What to do about Kavanaugh


author: jacob nelson | staff writer 


So, that’s it? Kavanaugh gets what he wants, and we get no resolution?  

Well, not quite. Kavanaugh’s misconduct complaints are being transferred to the Judicial Council of the tenth U.S. Circuit Court of Appeals. What does this mean? More of the same, I guess. We get to hear a bunch of people talk, and we have no way of proving who’s right. The problem with this trial is that, for the most part, it’s entirely subjective. All anyone has to go on is things that were written in a book or things people recall from memory. It’s a painful process for the decision makers. The truth is that for anyone not making the decision, it is easy to pick a side and stick to it, whether that is the belief that Kavanaugh is innocent, or that he did in fact commit sexual assault. Those decision-makers have to take absolutely everything into account, because the wrong decision could either let an evil man walk free or see an innocent man lose everything he has worked for.  

I feel that the problem with trials that go far back into history is that we don’t know the facts, because of limited technology and suppression of certain demographics who couldn’t speak about the shit they had to endure. Because of this lack of concrete or objective knowledge, we allow our emotions to control our ultimate decision. How the person looks, moves, blinks, or stutters when they speak all become a part of our “evidence” to prove why that person is innocent or guilty. We, as humans, are biologically engineered to judge one another – that’s never going to change, and there is no point thinking you can completely convince the other side that they are wrong because conflict is one thing we truly excel at as a species. 

So, let’s take a break from determining whether or not we feel Kavanaugh is or is not guilty. I feel that there is something better we can take away from the trial. We’ve seen a lot of this shit in the last few years, from beloved comedian turned sexual predator Bill Cosby, to Movie mogul turned power-abusive tyrant Harvey Weinstein. What happened in those trials? Well, if you recall, they weren’t exactly “short and sweet.” Months and months of trials and back and forth happened before we saw any resolution. Harvey abused his power in the movie industry and would repeatedly coerce aspiring actresses to perform sexual favors for him in order to be in his movies. If they didn’t, they would never see the spotlight in their life. On the flip side, Cosby simply drugged and attacked his targets.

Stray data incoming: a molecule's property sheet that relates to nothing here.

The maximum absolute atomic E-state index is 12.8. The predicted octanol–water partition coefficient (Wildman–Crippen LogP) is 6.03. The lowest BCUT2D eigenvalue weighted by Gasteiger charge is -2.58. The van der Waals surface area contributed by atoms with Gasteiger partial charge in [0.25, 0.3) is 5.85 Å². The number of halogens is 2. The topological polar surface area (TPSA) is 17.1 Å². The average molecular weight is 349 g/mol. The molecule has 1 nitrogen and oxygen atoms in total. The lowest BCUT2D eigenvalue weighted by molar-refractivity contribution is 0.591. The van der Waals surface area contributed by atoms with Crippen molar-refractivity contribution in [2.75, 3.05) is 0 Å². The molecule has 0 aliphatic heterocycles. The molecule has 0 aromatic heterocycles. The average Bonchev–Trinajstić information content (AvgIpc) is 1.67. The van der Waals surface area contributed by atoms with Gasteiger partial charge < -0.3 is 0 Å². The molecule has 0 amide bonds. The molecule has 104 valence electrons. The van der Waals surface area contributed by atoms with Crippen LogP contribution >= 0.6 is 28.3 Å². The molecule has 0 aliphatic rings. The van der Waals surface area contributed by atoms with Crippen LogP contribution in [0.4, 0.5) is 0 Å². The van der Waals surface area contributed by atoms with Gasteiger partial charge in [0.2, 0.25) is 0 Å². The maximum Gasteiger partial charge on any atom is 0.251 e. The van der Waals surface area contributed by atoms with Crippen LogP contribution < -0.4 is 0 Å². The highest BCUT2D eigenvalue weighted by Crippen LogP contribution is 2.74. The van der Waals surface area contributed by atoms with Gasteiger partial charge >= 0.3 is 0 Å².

It took a while, but we got to see both of these animals fall from grace. What we can take away from these trials, even though they were based on history, is that the modern world doesn’t stand for this anymore. We are seeing more and more people come forward and finally start talking about the things that they were not able to years ago. Childhood actors, supporting members on movie sets, producers, actresses. It’s all coming out now, because we have now provided an environment in which standing up for yourself is embraced. It’s great!  

I mean, just look at what happened to Brock Turner, the swimmer at Stanford. For those who don’t recall, Turner was one of the first cases to open up the conversation about what truly happens to women and doesn’t get talked about. He was accused and found guilty of sexually assaulting a woman behind a dumpster, before two students caught him and restrained him until police arrived. The big difference between Turner’s case and the cases we see nowadays are that the woman remained unnamed in Turner’s case. This is why I believe we are progressing at a fast rate, because only a few years later, we’ve seen hundreds of people come forward and speak up about these acts. It proves that we are creating a safe space for these people.  

So, I have decided to take a different outlook on this situation. I don’t want us to continue fighting against something that we can’t prove has or hasn’t happened. Believe me, no punishment available could fit the crime these people would have committed years ago. So, what I propose is that we focus on the now. We use the Bills, Harveys, and Brocks of the world to convey that we won’t accept this in the modern day, and rather than focus our efforts and attention on the past, focus them on right now and figuring out ways we can help the women, children, and men that are going to be facing this issues in the near and distant future. What’s the old saying? “Crime never takes a break.” So, we can’t take a break from today to focus on last century. 

In an age where social media rules, we have the ability to expose and condemn acts of aggression and assault. Just last week, we saw a pro-life protest in Toronto take a turn when a pro-choice activist showed up and kicked a protestor. The martial arts master was then fired from his job and picked up by police for assault. Facebook has become the new court room, and we are the judge, jury, and executioners. 

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